I drop a few slices of Chinese sausage into any dish that could use a rich salty-sweet punch. It goes with everything and lasts forever in the fridge, making it a true lifesaver for me and my stubborn inability to plan meals ahead of time. It can be steamed or crisped in a pan, then eaten alone or added to congee, stir-fries, and soups.
The possibilities are endless, but here are some ideas to get started with:
Fried Rice with Chinese Sausage
Beat 2–3 eggs and scramble in hot oil until runny but almost cooked through. Scrape into a bowl and set aside. Add 2 cups cooked rice and fry until fluffy, adding water a spoonful at a time if needed (note: you might not have to do this if the rice is fresh, but I like to use leftovers!). Add 2 Chinese sausages, sliced, the cooked eggs, and 1 scallion, sliced, and continue to fry 1–2 minutes, until sausages are cooked through. Season with salt to taste and garnish with more sliced scallion.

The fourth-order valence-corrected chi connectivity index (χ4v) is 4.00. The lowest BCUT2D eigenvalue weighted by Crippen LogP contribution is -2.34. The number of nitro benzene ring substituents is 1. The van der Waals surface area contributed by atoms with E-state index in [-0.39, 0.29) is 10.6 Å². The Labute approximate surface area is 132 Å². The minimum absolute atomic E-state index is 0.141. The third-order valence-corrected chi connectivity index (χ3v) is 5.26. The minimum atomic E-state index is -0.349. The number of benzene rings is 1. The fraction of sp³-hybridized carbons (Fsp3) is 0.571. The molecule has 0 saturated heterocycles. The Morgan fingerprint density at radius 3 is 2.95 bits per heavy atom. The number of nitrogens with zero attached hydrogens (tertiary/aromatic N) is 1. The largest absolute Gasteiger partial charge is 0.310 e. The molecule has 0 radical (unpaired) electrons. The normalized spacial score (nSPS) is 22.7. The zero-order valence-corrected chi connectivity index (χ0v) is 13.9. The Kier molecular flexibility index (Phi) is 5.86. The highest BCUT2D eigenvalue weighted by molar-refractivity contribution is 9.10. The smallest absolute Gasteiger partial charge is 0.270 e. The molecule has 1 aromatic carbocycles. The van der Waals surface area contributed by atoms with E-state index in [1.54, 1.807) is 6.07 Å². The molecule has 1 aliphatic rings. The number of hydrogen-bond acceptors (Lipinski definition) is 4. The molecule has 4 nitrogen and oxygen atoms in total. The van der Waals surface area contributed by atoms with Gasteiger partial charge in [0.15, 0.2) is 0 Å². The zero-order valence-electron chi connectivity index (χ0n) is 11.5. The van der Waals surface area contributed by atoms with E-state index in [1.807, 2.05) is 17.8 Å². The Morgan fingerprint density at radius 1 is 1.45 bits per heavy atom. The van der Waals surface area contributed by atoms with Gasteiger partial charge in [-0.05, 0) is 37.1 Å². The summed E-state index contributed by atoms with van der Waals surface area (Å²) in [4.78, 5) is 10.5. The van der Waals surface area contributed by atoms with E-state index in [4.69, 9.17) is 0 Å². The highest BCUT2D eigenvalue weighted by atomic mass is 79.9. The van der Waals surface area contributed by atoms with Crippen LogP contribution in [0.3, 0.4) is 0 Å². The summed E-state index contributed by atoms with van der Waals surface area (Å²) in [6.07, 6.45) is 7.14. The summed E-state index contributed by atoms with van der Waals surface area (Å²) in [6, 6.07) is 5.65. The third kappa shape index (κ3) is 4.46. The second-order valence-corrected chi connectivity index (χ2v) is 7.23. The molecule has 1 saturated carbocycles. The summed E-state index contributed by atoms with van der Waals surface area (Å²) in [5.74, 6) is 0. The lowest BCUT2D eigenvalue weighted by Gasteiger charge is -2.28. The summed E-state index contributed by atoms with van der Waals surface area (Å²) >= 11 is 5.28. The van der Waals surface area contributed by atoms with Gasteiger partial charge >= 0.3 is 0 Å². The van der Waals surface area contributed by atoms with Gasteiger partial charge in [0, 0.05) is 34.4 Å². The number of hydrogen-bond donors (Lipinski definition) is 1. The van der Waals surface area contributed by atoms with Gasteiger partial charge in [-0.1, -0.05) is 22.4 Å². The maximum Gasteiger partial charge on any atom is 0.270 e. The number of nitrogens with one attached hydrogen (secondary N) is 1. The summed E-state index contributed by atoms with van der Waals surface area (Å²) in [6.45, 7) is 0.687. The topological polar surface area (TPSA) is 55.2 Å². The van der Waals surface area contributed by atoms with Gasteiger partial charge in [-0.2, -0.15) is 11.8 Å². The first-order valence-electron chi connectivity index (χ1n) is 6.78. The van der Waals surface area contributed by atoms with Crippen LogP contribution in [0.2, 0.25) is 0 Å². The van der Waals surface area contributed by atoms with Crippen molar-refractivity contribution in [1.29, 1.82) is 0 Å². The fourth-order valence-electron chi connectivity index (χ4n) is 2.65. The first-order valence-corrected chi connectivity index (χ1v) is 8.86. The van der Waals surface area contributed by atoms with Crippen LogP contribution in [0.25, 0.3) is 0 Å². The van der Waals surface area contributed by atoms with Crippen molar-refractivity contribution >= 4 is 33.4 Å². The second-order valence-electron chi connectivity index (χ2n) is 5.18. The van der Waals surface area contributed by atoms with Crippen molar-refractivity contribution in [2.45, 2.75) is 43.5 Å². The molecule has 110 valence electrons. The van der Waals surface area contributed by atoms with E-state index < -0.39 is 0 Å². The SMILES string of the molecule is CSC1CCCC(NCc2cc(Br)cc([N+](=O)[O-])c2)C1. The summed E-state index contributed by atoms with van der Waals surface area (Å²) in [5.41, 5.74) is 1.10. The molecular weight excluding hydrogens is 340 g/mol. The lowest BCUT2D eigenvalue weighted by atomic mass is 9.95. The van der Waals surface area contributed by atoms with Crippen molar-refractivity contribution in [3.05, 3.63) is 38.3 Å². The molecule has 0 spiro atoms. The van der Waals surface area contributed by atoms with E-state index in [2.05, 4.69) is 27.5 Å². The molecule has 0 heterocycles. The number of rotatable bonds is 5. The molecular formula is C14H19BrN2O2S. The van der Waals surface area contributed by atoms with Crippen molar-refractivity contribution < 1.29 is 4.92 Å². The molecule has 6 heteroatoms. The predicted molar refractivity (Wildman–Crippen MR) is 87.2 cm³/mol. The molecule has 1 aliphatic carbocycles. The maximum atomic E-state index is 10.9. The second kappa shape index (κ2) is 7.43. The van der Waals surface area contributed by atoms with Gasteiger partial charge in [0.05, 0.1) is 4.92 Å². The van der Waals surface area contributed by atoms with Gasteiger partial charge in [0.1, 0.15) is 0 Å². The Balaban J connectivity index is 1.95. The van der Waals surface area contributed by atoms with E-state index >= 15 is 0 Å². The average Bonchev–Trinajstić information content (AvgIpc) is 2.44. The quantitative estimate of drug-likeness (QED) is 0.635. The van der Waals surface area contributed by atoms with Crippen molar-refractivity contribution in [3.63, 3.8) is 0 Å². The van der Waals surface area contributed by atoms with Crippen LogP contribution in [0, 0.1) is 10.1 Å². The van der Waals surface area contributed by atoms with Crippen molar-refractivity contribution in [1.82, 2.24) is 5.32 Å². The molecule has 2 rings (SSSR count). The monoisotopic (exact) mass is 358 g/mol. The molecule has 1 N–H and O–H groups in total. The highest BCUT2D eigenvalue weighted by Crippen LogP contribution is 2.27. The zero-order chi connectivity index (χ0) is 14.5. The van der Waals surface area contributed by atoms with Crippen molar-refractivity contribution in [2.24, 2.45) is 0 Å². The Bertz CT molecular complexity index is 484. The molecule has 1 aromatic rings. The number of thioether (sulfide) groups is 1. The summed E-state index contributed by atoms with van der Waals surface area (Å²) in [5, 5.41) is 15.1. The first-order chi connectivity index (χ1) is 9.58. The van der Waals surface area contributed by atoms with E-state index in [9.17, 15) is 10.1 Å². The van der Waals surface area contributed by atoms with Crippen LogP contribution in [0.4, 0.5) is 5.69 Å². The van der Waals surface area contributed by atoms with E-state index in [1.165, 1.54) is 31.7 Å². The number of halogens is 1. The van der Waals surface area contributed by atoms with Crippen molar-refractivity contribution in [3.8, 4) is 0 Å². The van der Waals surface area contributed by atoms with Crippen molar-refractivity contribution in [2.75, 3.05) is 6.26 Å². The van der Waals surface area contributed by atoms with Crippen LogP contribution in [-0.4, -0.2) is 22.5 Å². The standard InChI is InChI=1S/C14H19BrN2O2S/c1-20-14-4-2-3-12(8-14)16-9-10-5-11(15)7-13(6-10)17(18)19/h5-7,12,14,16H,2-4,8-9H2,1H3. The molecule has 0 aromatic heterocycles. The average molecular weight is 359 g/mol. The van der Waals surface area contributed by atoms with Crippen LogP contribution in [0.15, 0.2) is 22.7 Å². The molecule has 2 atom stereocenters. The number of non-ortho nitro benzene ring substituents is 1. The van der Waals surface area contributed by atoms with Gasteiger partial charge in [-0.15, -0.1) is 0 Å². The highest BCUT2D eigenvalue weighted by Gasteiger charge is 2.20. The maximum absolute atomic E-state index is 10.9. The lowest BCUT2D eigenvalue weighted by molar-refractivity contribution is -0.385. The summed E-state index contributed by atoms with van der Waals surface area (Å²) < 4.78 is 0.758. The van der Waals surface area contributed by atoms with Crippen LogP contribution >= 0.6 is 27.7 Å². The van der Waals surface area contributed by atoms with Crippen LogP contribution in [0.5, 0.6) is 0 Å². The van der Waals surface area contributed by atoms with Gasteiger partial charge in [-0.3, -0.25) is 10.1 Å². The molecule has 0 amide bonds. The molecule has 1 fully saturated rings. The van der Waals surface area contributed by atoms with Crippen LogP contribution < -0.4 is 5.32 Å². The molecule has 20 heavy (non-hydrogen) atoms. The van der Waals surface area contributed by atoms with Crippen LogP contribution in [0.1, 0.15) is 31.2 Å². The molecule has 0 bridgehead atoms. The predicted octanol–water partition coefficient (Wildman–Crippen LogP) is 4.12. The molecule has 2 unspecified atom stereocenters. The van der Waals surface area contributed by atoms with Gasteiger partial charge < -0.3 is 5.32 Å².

Cabbage and Chinese Sausage Stir-Fry (a.k.a. Dad’s Specialty)
Halve a green cabbage and roughly chop the leaves into squares (you could substitute with Napa or any other kind, but this is just how my dad makes it). Fry the cabbage with 2 Chinese sausages, sliced, and soy sauce to taste in hot oil until the cabbage has wilted and the sausage is cooked through.
Indomie with Chinese Sausage
Fry an egg and a sausage, sliced, on separate sides of a pan while boiling Indomie instant noodles, my favorite brand of stir-fry noodles. When I’m feeling fancy, I add shrimp and spinach to the pan. After draining, put the noodles in a bowl and mix with flavoring packets. Add the fried egg and sausage and garnish with sliced scallions. (If you’re making noodles in broth, feel free to drop the egg and sliced sausage in to boil as the noodles cook.)
Helen Qu is an astrophysics grad student who loves cooking, baking, and trying new recipes in her free time.
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